[ovs-discuss] Re: Re:[HELP] Question about userspace geneve/vxlan port

txfh2007 txfh2007 at aliyun.com
Mon Jul 8 07:57:46 UTC 2019

Hi Ben:
    Thanks for your reply ! I didn't find the "native tunneling" document in OpenvSwitch repository. Did you mean the document "userspace-tunneling.rst". this document just tells us the br-phy can send tunnel pkt out, but when dpdk type port receives pkts with tunnel hdr, how could I configure the "native tunnel" mechanism to parse and handle these pkts? Or what you mean is currently OVS cannot handle parsing tunnel pkts in userspace ?

    Thank you 


Ben Pfaff <blp at ovn.org>
txfh2007 <txfh2007 at aliyun.com>
ovs-discuss <ovs-discuss at openvswitch.org>
Re: [ovs-discuss] Re:[HELP] Question about userspace geneve/vxlan port

On Thu, Jul 04, 2019 at 05:27:28PM +0800, txfh2007 via discuss wrote:
> I have found theoritically during the upcall process, task
> tnl_port_receive could be called(via upcall_cb() -> upcall_receive()
> -> xlate_lookup() ->xport_lookup). But in my env, after tracing code
> by gdb, I have found the task "tnl_port_should_receive(flow)" always
> returns "false" for flow->tunnel->ip_dst is "0", even if the pkt
> received by dpdk port has a tunnel header.


> I guess the reason is in userspace task "handle_packet_upcall", the
> match.tun_md.valid has been set "false", so the expanded flow has no
> tunnel info, and also in task "miniflow_extract" in flow.c, the
> packet->md is null as in dfc_processing task the "md_is_valid" flag is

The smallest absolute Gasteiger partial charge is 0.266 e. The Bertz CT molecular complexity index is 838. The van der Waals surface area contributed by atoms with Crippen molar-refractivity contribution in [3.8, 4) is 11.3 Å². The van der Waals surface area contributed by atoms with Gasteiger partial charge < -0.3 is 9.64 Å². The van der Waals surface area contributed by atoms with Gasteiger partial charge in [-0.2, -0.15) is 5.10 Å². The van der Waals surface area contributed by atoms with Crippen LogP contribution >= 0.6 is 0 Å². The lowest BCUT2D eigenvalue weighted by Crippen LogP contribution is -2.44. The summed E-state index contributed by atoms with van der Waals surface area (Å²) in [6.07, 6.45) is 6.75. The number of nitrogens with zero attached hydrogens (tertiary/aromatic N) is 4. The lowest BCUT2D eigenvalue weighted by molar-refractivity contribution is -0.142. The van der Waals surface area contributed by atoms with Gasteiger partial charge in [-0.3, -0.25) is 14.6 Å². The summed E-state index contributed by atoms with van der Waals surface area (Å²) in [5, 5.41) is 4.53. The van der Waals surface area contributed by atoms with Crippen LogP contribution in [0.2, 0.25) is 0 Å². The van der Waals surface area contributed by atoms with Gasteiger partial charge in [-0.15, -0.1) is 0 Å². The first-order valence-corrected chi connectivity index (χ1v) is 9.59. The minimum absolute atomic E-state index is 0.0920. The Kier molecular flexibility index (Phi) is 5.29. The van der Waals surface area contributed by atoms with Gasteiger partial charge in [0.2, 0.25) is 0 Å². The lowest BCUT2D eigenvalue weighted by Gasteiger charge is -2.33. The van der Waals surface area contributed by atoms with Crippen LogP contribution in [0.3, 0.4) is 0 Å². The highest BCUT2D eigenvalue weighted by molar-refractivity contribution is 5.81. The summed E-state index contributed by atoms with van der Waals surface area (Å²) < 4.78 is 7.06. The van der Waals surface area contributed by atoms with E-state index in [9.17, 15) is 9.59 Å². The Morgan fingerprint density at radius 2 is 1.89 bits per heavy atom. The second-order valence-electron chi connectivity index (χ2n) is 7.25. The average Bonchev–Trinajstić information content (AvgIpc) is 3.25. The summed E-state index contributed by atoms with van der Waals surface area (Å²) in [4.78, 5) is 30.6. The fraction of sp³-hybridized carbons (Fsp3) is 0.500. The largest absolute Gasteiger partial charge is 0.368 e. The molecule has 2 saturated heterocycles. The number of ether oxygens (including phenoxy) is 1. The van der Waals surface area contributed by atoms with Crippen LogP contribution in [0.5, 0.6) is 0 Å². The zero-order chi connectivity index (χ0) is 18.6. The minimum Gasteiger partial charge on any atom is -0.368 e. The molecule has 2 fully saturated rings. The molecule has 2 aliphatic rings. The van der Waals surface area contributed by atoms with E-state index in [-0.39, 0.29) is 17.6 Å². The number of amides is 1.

> always "false". Am I right ?


OVS takes what some might consider an idiosyncratic approach to tunnel
processing.  The "obvious" approach is to simply parse tunnel headers
and throw those into the flow.  If OVS did that, then you'd see what you
expect, but this isn't what OVS does.

Instead, OVS treats tunnel and their headers as metadata.  This is
because of OVS's history as part of the Linux kernel.  The Linux kernel
has tunnel implementations as part of the TCP/IP stack.  When a tunnel
packet arrives at a physical port in Linux, it passes into the TCP/IP
stack, where it gets processed and received on a tunnel network device.
This effectively strips the tunnel headers and transforms them into
metadata.  If the tunnel network device is part of an OVS bridge, then
it gets the packet at that point, and treats the metadata as something
that can be matched.

With other datapaths, OVS expects some equivalent mechanism to exist.
For the userspace datapath, OVS implements "native tunneling" to provide
that mechanism.  It's described in the OVS documentation.

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